Linking diabetes and heart disease
Looking at those with diabetes, you begin to see even more connections. Shechter’s study points to persistent endothelial damage, which is the tissue lining the arteries. We know that diabetics suffer with impaired circulation. Extreme cases where patients have lost too much circulation in their limbs require surgical intervention, often removing the affected body parts. One of the biggest mechanisms of damage is the increased blood glucose that comes from eating these sugary and starchy foods.
It’s not a failure of the body per say, the body is only reacting to what we do to it. Our tissues can only handle so much before they become damaged and function less well, and eventually lose function entirely. This is essentially what’s behind type II diabetes. Too many carbohydrate foods too often overwhelm the body’s ability to manage blood glucose via insulin secretion. Tissues respond less well to the insulin that’s secreted, and it becomes a vicious cycle. This burns out the beta cells in the pancreas that secrete insulin leading to ever-higher blood glucose concentrations and the need for injectable insulin in progressively greater amounts. (4)
The link between diabetes and heart disease is so clear that a diabetic diagnosis automatically doubles cardiovascular risk over the rest of the population.
Much of this risk comes from complications of hyperglycemia, the high blood sugar seen in diabetic patients. High blood sugar and increased insulin load damage the arteries both immediately, as seen in the above study, and over time, causing more and more degradation of the tissues.
The root of clogged arteries
What was once less understood about the cholesterol involved in atherosclerotic plaques is now becoming clearer: these cholesterol molecules are being used to patch microtears in the artery walls, preventing an immediate internal bleed. The more the arteries are damaged, the more cholesterol is used to patch the tears, and the more accumulation can be seen. It’s because of this process that plaques can get so thickly layered they block arterial blood flow and cause heart attacks.
Blaming cholesterol in the arteries for heart attacks is like blaming a fireman for a fire: it’s there to address the problem that’s already present.
If we shift from looking at the symptom, the cholesterol buildup in the arteries, to looking at the source, why it’s building up in the first place, we’ll land back on the inflammation and damage caused by persistent high blood sugar and insulin load in diets high in carbohydrate foods. (5)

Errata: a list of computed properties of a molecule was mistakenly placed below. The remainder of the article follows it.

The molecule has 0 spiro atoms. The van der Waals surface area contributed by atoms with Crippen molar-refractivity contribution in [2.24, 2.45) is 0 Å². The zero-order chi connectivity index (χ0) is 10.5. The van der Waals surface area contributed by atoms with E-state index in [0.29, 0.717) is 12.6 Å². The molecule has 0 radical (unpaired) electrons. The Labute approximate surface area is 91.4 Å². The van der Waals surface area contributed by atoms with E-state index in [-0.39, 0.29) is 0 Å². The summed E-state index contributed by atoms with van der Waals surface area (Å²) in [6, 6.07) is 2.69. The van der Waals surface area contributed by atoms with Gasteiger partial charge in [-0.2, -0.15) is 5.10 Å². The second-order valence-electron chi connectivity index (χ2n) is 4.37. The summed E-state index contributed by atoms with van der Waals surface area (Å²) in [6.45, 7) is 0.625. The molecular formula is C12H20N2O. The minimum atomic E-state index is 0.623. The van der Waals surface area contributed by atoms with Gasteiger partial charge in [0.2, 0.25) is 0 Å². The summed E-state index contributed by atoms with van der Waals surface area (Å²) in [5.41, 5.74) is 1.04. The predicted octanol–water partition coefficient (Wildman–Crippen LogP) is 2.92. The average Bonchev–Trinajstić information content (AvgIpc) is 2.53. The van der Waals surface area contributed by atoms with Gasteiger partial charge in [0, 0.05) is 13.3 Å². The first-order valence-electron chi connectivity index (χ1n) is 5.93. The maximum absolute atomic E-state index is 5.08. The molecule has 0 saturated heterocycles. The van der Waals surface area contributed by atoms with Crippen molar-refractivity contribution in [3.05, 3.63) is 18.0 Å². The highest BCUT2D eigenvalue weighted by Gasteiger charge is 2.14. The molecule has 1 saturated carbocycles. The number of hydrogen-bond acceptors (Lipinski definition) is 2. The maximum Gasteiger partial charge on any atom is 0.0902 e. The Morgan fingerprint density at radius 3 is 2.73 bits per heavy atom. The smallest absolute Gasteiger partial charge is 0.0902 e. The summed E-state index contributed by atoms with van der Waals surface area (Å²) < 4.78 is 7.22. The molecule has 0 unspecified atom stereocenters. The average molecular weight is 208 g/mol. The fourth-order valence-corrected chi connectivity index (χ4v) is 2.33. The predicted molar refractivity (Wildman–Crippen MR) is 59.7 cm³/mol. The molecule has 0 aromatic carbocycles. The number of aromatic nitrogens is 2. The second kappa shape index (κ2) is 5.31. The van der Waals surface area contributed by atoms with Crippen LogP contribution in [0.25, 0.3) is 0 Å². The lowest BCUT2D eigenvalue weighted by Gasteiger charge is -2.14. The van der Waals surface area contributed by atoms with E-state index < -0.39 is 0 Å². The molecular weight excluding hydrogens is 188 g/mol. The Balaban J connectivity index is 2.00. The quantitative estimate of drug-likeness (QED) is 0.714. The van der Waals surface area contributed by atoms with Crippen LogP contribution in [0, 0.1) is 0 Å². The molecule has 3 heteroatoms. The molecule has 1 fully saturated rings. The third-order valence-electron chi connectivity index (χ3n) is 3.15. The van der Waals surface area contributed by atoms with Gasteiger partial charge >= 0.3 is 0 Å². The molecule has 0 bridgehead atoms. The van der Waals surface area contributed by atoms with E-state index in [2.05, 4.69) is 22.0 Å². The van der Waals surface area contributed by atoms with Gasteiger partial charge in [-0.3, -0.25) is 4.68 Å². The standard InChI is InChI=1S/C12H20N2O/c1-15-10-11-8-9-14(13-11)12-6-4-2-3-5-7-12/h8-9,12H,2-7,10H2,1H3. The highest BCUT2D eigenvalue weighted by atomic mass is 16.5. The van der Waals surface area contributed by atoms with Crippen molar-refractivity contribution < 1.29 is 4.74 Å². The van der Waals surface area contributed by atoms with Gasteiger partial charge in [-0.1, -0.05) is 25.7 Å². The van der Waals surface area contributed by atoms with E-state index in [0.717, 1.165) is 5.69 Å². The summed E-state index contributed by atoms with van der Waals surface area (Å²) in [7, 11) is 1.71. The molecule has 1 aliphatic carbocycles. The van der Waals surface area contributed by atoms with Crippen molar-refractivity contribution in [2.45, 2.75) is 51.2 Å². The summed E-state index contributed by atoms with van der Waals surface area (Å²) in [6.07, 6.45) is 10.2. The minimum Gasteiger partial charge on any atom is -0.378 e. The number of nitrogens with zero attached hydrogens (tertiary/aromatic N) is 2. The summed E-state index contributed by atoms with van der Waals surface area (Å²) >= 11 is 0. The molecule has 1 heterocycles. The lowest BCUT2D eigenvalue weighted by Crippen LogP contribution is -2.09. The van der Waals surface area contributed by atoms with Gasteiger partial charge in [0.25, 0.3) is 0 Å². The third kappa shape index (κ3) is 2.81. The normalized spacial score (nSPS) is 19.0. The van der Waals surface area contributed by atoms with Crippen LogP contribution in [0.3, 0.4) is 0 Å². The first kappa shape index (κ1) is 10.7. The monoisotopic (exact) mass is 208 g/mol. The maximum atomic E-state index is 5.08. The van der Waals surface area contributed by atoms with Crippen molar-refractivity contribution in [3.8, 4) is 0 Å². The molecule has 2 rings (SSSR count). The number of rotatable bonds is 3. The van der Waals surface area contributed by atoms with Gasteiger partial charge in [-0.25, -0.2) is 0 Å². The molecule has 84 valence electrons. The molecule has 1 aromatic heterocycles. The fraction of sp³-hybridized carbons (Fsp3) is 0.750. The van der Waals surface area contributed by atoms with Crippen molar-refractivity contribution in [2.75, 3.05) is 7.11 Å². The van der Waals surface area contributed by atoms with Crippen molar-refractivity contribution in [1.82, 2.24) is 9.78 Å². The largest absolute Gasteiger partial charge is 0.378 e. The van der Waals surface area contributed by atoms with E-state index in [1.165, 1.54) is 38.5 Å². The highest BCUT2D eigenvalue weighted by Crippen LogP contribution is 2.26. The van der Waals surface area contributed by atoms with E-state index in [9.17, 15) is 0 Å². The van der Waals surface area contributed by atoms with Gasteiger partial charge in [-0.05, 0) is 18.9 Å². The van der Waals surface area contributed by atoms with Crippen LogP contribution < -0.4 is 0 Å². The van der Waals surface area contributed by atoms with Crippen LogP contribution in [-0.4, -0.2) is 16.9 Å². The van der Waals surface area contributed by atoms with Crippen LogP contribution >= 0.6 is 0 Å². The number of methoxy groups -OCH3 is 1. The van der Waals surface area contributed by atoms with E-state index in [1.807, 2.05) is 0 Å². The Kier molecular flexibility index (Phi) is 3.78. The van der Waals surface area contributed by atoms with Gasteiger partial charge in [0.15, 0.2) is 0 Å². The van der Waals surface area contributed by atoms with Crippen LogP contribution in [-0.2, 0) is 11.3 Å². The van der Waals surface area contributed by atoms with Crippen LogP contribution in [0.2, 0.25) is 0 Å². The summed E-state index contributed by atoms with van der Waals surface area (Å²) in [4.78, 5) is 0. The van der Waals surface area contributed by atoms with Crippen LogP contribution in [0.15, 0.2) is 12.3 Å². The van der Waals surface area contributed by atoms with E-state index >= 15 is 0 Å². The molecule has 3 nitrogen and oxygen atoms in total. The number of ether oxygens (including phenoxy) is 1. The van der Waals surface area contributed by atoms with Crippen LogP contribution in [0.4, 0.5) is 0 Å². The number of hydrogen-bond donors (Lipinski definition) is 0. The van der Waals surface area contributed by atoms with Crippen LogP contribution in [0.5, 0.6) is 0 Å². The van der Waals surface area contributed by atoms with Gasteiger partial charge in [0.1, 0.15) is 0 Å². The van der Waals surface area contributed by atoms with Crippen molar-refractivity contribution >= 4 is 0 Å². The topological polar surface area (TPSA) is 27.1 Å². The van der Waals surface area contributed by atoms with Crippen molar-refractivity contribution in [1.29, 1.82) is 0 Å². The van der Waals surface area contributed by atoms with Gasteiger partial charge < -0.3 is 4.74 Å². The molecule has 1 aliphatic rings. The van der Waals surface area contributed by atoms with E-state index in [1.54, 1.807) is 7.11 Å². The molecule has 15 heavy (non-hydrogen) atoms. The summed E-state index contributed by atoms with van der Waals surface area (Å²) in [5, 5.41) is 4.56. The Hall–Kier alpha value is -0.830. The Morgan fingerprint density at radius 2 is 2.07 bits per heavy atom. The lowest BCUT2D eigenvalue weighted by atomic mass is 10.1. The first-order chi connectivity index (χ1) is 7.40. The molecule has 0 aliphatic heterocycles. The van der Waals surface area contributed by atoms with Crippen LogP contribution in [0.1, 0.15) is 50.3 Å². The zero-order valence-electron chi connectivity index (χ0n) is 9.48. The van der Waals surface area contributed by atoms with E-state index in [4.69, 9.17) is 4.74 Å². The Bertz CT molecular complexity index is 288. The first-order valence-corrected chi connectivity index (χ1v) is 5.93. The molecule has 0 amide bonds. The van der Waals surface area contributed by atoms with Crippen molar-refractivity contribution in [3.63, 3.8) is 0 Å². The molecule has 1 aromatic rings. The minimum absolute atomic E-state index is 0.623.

Where did we go wrong?
Let’s rewind a bit to the origin of the lipid theory of heart disease. This theory was put out in the 50’s after popularized work by Ancel Keys. He was the major promoter of the theory that stated that elevated cholesterol from dietary saturated fat was the driving factor of heart disease. His ideas spread like wildfire. At the same time, John Yudkin was doing parallel research that showed it was sugar intake that was responsible for heart disease. Both of these scientists had observational research behind their work, yet Yudkin was largely ignored.
Three things cannot be long hidden: the sun, the moon, and the truth. With plenty of evidence over the last 70 years that saturated fat isn’t the villain it was painted as, such as persistent narrowing of the arteries, increased rates of diabetes, and increased cardiovascular risk despite decreases in saturated fat intake, researchers have continued to dig for answers.
We’ve looked at the persistent elevated blood glucose in those with diabetes. What if you don’t have diabetes or prediabetes? Turns out the blood sugar spikes after eating carbs are still a problem. The Whitehall study involved a large cohort of participants, 17,869 male non-diabetic civil servants, and collected data over 33 years. (6)
Blood sugar spikes in non-diabetics is also a risk
This study looked at participants’ blood glucose 2 hours after a 50g dose of sugar. That’s a little more than is in one can of soda. The blood sugar range varied among participants at that 2-hour mark, and the results showed that as that measurement increased, cardiovascular risk increased at about the same rate. The study authors were remarkably thorough in referencing additional work that comes to the same conclusion.
Glucose intolerance, or, when blood sugar remains high for too long after eating, is being highlighted in this study as a primary driver of cardiovascular disease.
There are a few mechanisms behind this. One is that glucose intolerance is tied to insulin resistance, which often develops in parallel with high blood pressure and the growth of atherosclerotic plaques.
Another mechanism is the oxidative stress and advanced glycation end products (or AGEs) that can accelerate exponentially when blood sugar is only slightly raised. Nick’s puffy belly is a perfect example of the inflammation caused by this process. Yes, it’s essentially excess adipose tissue, but the type and condition of this tissue is due of these drivers of inflammation. There’s an old joke among doctors that if a patient’s belly enters the exam room before the rest of them, they’re a heart attack waiting to happen.
What can I do to improve my health?
All carbohydrate foods are offenders in this context, but the worst ones are the highly processed foods that are easy to store and cook. Think breads, cereals, pasta, cakes, candies, and other sweet or starchy foods that are exceptionally easy to overeat. If you can’t eliminate all carbohydrate-heavy foods from your diet all at once, focus on the highly refined ones to remove first. This will make the biggest difference in your health in the shortest time.
Your food choices are in your control, and you can improve your health by choosing nutrient dense foods that don’t spike blood sugar and completely avoid the damaging reactions in the body that lead to increased disease risk.
We’ll dig in to the cardiovascular benefits of choosing a low carbohydrate diet in another section, since this is a lot to absorb. Leave your questions below to open the discussion and expand understanding.